MEDCouplingPointSet.Rotate3DAlg([1,2,1],[0,1,0],math.pi/3,m2.getCoords())
```

To scale *m2* relative to point [1,2,4] by a factor of 6, call

```
m2.scale( [1,2,4], 6. )
```

It can also interesting to retrieve volume of cells in m2 (resp area, length in 2D, 1D):

```
volPerCell=m2.getMeasureField(True)
```

*volPerCell* is a field on cell (MEDCouplingFieldDouble). *True* means I don’t care of cell orientation. *False* tells I care of cell orientation using signed values.

You can compute total volume covered by mesh by doing

```
volPerCell.getArray().accumulate()
```

You also can locate cells (using *cellIds*) having volume greater than a threshold *t1*:

```
part=volPerCell.getArray().findIdsGreaterOrEqualTo(t1)
```

In this case it is easy to build a sub-mesh containing cells having a volume higher than *t1*:

```
m2[part]
```

There are other common geometric methods on meshes:

```
centers=m2.computeCellCenterOfMass()
```

*centers* will be a DataArrayDouble giving for each cell of *m2* its center of mass.

It’s possible to compute a DataArrayDouble giving the center of mass of *m2* simply by doing

```
(centers*volPerCell.getArray()).accumulate()/DataArrayDouble(volPerCell.accumulate())
```

Iso barycenter of nodes constituting each cell can be computed by calling

```
ibc=m2.computeIsoBarycenterOfNodesPerCell()
```

*ibc* will be a DataArrayDouble.

You can retrieve a field (MEDCouplingFieldDouble) of unitary vectors normal to cells:

```
ortho_field=m.buildOrthogonalField()
```

You also have a set of methods to caracterize mesh quality: getEdgeRatioField, getAspectRatioField, getWarpField, getSkewField, computeDiameterField.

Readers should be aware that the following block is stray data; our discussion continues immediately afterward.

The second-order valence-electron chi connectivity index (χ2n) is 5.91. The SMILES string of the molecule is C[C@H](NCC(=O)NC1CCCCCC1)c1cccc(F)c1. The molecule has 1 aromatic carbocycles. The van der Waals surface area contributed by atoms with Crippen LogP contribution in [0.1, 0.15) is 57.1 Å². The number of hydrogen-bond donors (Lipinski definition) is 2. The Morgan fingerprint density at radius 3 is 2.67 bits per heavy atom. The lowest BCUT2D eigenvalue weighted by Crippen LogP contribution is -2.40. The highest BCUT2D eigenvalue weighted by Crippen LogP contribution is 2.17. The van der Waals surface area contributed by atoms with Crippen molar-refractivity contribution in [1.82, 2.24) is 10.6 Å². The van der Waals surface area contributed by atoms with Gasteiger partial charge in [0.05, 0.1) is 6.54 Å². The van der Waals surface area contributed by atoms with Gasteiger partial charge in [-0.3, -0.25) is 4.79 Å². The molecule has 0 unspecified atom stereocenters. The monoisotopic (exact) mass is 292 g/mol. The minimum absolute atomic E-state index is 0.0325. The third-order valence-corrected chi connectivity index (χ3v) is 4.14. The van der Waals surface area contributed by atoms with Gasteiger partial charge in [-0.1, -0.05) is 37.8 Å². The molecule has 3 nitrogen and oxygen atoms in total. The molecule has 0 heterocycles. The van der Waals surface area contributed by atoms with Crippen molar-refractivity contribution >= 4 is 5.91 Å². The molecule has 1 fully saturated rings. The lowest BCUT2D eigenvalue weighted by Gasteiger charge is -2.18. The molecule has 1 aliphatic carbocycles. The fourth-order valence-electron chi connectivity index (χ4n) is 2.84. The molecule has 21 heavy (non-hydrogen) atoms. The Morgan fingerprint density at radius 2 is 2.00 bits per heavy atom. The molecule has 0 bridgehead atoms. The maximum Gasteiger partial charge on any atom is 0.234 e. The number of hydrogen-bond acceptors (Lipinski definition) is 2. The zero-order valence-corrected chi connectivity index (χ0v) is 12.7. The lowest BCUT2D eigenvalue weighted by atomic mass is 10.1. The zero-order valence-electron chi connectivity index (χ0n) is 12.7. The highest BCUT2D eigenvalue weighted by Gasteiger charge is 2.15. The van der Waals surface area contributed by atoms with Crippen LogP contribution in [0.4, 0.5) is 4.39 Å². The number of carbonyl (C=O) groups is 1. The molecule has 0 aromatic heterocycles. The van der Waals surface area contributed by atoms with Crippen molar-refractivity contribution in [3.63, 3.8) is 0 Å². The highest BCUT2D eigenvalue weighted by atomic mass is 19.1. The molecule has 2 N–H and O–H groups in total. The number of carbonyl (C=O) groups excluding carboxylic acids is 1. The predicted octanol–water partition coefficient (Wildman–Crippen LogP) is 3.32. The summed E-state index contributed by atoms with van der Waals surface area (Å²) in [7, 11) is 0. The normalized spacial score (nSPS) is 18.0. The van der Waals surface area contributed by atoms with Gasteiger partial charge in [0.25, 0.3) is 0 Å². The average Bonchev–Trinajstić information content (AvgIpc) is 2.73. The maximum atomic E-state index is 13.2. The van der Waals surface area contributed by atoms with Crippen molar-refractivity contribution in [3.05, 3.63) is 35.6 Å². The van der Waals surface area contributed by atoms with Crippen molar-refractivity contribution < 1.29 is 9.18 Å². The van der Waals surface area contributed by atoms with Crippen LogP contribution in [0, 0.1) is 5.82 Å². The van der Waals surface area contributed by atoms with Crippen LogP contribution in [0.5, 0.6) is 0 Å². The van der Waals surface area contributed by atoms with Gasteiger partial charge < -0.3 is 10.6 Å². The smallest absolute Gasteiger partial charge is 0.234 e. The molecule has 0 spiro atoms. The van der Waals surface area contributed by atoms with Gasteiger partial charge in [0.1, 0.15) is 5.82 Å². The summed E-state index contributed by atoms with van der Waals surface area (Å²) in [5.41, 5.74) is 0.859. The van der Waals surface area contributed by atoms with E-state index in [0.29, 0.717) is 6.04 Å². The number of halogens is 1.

medcoupling provides methods to intersect 2D meshes in 2D space. MEDCouplingUMesh.Intersect2DMeshWith1DLine partitions a 2D and a 1D mesh:

```
m2d,m1d,a2d,a1d=MEDCouplingUMesh.Intersect2DMeshWith1DLine( mesh2d, mesh1d, 1e-12 )
```

The last argument is a precision used to perform intersections and localization operations.

Intersect2DMeshWith1DLine returns new 2D and 1D meshes and two arrays. *a2d* gives for each cell in *m2d* the id in *mesh2d* it comes from. *a1d* is an array of pair that gives for each cell id i in *m1d* the cell in *md2* on the left for the 1st component and the cell in *m2d* on the right for the 2nd component. -1 means no cell.

For the example in the picture above *a2d* is:

```
[0, 4, 1, 1, 2, 2, 3, 3]
```

and *a1d* is:

```
[-1, -1, -1, -1, 2, 3, 4, 5, 4, 5, 6, 7, 6, 7, -1, -1, -1, -1]
```

There also a method to partition a 2D mesh by another 2D mesh:

```
m,a1,a2=MEDCouplingUMesh.Intersect2DMeshes( mesh1, mesh2, 1e-12 )
```

Intersect2DMeshes returns a new 2D mesh and two arrays. *a1* gives for each result cell an id of the cell of *mesh1* it comes from. *a2* for each result cell gives an id of the cell of *mesh2* it comes from.

You can compute distance from a set of points to cells of a mesh by calling

```
dist,cells=mesh.distanceToPoints(points)
```

This method returns distance and a closest cell id for each of given *points*. *points* is a DataArrayDouble with 3 components. Returned *dist* is a DataArrayDouble and *cells* is a DataArrayInt.

## 3.4. Mesh comparison¶

It is a common question. You have two meshes *m1* and *m2* coming from 2 different sources (2 files) and expected to be more or less equivalent.

medcoupling proposes some methods to help to caracterize equivalence of these 2 meshes.

The first, the strongest, is informatical equality:

```
m1.isEqual(m2,eps)
```

*eps* is the tolerance in coordinates.

If true is returned, you are lucky.

Sometimes only names (and or component names or units) are not the same:

```